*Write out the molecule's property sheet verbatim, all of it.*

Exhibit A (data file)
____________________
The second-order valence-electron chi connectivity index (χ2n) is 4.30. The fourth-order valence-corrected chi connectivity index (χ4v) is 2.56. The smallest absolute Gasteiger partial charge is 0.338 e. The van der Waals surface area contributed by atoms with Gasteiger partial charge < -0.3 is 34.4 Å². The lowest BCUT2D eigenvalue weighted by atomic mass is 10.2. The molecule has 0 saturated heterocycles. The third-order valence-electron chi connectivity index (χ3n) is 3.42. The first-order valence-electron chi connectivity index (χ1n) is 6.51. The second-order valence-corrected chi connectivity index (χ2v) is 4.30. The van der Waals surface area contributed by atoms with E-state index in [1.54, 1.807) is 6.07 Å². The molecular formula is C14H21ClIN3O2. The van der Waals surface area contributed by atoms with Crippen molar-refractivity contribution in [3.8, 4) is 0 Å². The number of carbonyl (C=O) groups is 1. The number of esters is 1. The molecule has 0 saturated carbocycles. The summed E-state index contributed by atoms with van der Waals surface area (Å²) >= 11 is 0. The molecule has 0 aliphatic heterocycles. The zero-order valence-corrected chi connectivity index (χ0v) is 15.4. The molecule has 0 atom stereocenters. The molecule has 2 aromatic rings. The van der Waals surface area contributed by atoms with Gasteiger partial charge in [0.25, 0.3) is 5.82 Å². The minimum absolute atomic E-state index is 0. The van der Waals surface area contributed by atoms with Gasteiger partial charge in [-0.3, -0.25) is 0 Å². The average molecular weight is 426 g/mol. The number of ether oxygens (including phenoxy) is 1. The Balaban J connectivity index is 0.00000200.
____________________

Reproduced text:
The second-order valence-electron chi connectivity index (χ2n) is 4.30. The fourth-order valence-corrected chi connectivity index (χ4v) is 2.56. The smallest absolute Gasteiger partial charge is 0.338 e. The van der Waals surface area contributed by atoms with Gasteiger partial charge < -0.3 is 34.4 Å². The lowest BCUT2D eigenvalue weighted by atomic mass is 10.2. The molecule has 0 saturated heterocycles. The third-order valence-electron chi connectivity index (χ3n) is 3.42. The first-order valence-electron chi connectivity index (χ1n) is 6.51. The second-order valence-corrected chi connectivity index (χ2v) is 4.30. The van der Waals surface area contributed by atoms with E-state index in [1.54, 1.807) is 6.07 Å². The molecular formula is C14H21ClIN3O2. The van der Waals surface area contributed by atoms with Crippen molar-refractivity contribution in [3.8, 4) is 0 Å². The number of carbonyl (C=O) groups is 1. The number of esters is 1. The molecule has 0 saturated carbocycles. The summed E-state index contributed by atoms with van der Waals surface area (Å²) >= 11 is 0. The molecule has 0 aliphatic heterocycles. The zero-order valence-corrected chi connectivity index (χ0v) is 15.4. The molecule has 0 atom stereocenters. The molecule has 2 aromatic rings. The van der Waals surface area contributed by atoms with Gasteiger partial charge in [0.25, 0.3) is 5.82 Å². The minimum absolute atomic E-state index is 0. The van der Waals surface area contributed by atoms with Gasteiger partial charge in [-0.3, -0.25) is 0 Å². The average molecular weight is 426 g/mol. The number of ether oxygens (including phenoxy) is 1. The Balaban J connectivity index is 0.00000200.